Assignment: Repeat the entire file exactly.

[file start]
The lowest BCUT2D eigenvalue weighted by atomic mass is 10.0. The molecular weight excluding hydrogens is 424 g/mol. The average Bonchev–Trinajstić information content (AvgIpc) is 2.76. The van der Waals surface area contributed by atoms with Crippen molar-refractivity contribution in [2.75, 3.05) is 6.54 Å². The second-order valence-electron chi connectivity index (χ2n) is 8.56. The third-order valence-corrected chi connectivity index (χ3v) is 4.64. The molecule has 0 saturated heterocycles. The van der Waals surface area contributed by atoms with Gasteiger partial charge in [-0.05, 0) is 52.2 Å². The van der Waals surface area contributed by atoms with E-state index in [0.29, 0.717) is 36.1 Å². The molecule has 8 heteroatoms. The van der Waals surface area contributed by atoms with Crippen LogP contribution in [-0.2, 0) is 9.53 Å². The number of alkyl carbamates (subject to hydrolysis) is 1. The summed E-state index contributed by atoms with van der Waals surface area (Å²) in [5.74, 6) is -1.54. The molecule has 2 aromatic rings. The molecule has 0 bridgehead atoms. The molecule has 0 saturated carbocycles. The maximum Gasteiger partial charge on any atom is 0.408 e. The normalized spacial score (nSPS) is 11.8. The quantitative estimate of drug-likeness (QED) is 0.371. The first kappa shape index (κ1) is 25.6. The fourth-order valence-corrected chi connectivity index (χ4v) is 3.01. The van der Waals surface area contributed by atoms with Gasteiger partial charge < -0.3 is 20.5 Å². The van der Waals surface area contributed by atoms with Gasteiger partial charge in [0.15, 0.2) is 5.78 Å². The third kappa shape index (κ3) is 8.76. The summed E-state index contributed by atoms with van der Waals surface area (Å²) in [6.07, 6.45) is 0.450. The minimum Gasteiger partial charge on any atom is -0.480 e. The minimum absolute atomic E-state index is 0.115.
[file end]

The lowest BCUT2D eigenvalue weighted by atomic mass is 10.0. The molecular weight excluding hydrogens is 424 g/mol. The average Bonchev–Trinajstić information content (AvgIpc) is 2.76. The van der Waals surface area contributed by atoms with Crippen molar-refractivity contribution in [2.75, 3.05) is 6.54 Å². The second-order valence-electron chi connectivity index (χ2n) is 8.56. The third-order valence-corrected chi connectivity index (χ3v) is 4.64. The molecule has 0 saturated heterocycles. The van der Waals surface area contributed by atoms with Gasteiger partial charge in [-0.05, 0) is 52.2 Å². The van der Waals surface area contributed by atoms with E-state index in [0.29, 0.717) is 36.1 Å². The molecule has 8 heteroatoms. The van der Waals surface area contributed by atoms with Crippen LogP contribution in [-0.2, 0) is 9.53 Å². The number of alkyl carbamates (subject to hydrolysis) is 1. The summed E-state index contributed by atoms with van der Waals surface area (Å²) in [5.74, 6) is -1.54. The molecule has 2 aromatic rings. The molecule has 0 bridgehead atoms. The molecule has 0 saturated carbocycles. The maximum Gasteiger partial charge on any atom is 0.408 e. The normalized spacial score (nSPS) is 11.8. The quantitative estimate of drug-likeness (QED) is 0.371. The first kappa shape index (κ1) is 25.6. The fourth-order valence-corrected chi connectivity index (χ4v) is 3.01. The van der Waals surface area contributed by atoms with Gasteiger partial charge < -0.3 is 20.5 Å². The van der Waals surface area contributed by atoms with Gasteiger partial charge in [0.15, 0.2) is 5.78 Å². The third kappa shape index (κ3) is 8.76. The summed E-state index contributed by atoms with van der Waals surface area (Å²) in [6.07, 6.45) is 0.450. The minimum Gasteiger partial charge on any atom is -0.480 e. The minimum absolute atomic E-state index is 0.115.